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    ABSTRACT: Ticks, sera and ethylenediaminetetraacetic acid (EDTA) blood were collected from dogs evaluated at the Amakom Veterinary Clinic in Kumasi, Ghana. Sera were evaluated for Dirofilaria immitis antigen and antibodies against Borrelia burgdorferi, Anaplasma phagocytophilum and Ehrlichia canis. Conventional polymerase chain reaction assays designed to amplify the deoxyribonucleic acid (DNA) ofEhrlichia spp. or Anaplasma spp. or Neorickettsia spp. or Wolbachia spp., Babesia spp., Rickettsia spp., Hepatozoon spp., Bartonella spp. and the haemoplasmas were performed on DNA extracted from EDTA blood and all positive amplicons were sequenced. This small survey shows that the following vector-borne pathogens are present in urban Ghanian dogs: Ehrlichia canis, Hepatozoon canis,Dirofilaria immitis and Anaplasma platys. Bartonella henselae was isolated from ticks but not from the dogs.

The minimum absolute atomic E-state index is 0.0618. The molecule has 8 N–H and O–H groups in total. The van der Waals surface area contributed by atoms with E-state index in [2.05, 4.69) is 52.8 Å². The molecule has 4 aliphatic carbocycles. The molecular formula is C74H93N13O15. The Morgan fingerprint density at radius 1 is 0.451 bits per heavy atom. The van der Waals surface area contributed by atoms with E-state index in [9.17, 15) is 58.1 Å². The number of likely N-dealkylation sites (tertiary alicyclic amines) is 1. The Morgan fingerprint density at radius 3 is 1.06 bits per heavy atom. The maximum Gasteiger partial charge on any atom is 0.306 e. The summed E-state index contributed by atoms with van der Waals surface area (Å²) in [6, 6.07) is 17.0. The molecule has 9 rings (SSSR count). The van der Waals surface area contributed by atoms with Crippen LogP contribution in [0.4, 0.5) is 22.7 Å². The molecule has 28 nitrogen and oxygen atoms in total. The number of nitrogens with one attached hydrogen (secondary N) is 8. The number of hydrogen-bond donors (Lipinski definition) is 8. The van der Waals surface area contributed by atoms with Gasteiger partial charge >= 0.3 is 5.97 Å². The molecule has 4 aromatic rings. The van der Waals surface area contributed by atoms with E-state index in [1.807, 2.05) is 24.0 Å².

02/2014; 85(1). DOI:10.4102/jsava.v85i1.996